We agree with the district court that this case is controlled by Schwabacher v. United States, 334 U.S. 182, 68 S. Ct. 958, 92 L. Ed. 1305 (1948). The plaintiffs in Schwabacher were a group of former shareholders of the Pere Marquette Railway Company who were dissatisfied with an ICC-approved railroad merger plan between Pere Marquette and the Chesapeake & Ohio Railway Company. Relying upon a provision in the Pere Marquette charter, plaintiffs claimed that under Michigan law they were entitled to more per share than the amount the ICC had determined to be just and reasonable. The Supreme Court held that the Michigan law claims could not be maintained if their resolution might lead to a share price that exceeded that which the ICC had found to be just and reasonable. We see no principled basis for distinguishing Schwabacher from this case.4  Both this case and Schwabacher involve attempts by former shareholders to obtain higher prices for their shares than the prices approved as fair and reasonable by the ICC.

Appellant's attempt to distinguish Schwabacher is to no avail. Appellant argues that Schwabacher was a Supremacy Clause case--that the plaintiffs' claims in Schwabacher were rejected only because they were based upon state law, which was trumped by the federal Interstate Commerce Act. We find this reading of Schwabacher untenable. Nowhere does the Schwabacher Court suggest that its analysis would have been different had the plaintiffs' claims been based upon federal law. Moreover, the statutory provision upon which the Schwabacher Court relied drew no distinction between state and federal law for the purposes of exemption. To the contrary, the statute explicitly provided that parties to an ICC-approved transaction were relieved of "restraints, limitations and prohibitions of law, Federal, State, or municipal...." Interstate Commerce Act, ch. 722, Title I, Sec. 7, 54 Stat. 905 (1940) (current version at 49 U.S.C. § 11341(a)).

Appellant's reliance upon City of Palestine, Texas v. United States, 559 F.2d 408 (5th Cir. 1977), cert. denied, 435 U.S. 950, 98 S. Ct. 1576, 55 L. Ed. 2d 800 (1978), is misplaced. In City of Palestine, the plaintiff municipality sued to enforce a contract it had made with MoPac, a railroad carrier, in 1954. MoPac claimed that it no longer had any obligations to the City because the ICC had abrogated the contract while approving a merger between MoPac and two of its subsidiaries in 1976. The Fifth Circuit rejected this argument, holding that Congress did not intend to give the ICC the power to relieve MoPac of preexisting contractual obligations that were unrelated to the merger transaction under ICC review. This holding clearly has no application to the instant case. Appellant here does not seek to enforce any preexisting contracts with Union Pacific or WesPac that are unrelated to the Union Pacific-WesPac merger. Rather, he is directly challenging the terms of the merger transaction itself--a transaction which the ICC undeniably had the power to review and approve. See 49 U.S.C. § 11343(a) (3).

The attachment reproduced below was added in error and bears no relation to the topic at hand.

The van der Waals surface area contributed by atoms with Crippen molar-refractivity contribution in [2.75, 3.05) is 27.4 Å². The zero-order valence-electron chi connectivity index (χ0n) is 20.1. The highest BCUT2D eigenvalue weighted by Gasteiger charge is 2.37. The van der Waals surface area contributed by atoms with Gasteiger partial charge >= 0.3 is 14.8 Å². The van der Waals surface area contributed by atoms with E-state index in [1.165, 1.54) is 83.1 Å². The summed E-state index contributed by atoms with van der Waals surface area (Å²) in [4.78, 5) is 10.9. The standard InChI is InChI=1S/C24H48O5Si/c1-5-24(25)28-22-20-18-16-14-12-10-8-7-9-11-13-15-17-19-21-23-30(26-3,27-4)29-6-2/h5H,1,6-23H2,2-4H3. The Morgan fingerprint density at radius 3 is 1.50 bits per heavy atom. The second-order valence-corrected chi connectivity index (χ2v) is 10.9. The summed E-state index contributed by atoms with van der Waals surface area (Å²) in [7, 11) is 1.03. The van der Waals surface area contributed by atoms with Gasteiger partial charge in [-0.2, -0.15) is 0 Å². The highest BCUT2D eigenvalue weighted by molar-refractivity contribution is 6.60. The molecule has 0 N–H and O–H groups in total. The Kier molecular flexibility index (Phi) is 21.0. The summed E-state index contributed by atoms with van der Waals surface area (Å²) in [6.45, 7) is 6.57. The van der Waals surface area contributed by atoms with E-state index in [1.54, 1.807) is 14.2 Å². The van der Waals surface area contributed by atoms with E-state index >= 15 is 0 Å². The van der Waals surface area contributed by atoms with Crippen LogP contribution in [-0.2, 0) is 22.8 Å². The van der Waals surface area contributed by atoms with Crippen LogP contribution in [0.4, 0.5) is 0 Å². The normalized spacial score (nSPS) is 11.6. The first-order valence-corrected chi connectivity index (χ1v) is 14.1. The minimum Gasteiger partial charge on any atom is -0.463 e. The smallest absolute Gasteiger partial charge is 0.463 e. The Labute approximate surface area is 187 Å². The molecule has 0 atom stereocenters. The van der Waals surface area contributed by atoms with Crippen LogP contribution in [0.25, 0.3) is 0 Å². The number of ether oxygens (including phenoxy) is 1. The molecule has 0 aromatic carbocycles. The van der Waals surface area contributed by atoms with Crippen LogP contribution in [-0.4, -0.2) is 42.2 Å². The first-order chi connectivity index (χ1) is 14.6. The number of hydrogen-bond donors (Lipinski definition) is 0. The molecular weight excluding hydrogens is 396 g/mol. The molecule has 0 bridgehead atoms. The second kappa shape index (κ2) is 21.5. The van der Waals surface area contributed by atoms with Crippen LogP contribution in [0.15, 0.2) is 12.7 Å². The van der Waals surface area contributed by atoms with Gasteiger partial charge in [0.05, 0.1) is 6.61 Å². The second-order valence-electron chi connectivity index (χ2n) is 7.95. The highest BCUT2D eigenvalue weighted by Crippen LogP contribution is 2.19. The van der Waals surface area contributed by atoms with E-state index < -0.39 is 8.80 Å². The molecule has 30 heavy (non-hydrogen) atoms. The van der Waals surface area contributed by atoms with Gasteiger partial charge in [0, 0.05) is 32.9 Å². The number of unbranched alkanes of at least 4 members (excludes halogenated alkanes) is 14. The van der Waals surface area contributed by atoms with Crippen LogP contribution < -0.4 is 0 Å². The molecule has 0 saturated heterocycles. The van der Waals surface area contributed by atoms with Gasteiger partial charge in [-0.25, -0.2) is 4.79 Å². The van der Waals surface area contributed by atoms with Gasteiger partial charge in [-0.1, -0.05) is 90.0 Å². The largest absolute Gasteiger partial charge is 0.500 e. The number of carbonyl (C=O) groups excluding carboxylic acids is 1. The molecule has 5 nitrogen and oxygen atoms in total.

Appellant also relies upon Plaine v. McCabe, 797 F.2d 713 (9th Cir. 1986), a case which is clearly inapposite. In Plaine, we held that a California Corporations Commissioner's finding that a merger price was fair did not foreclose a shareholder from bringing suit claiming that misstatements in the tender offer violated federal securities laws. Since the merger transaction in Plaine was not subject to ICC review and approval, we had no occasion to consider or discuss the preemptive scope of ICC approval under 49 U.S.C. § 11341(a).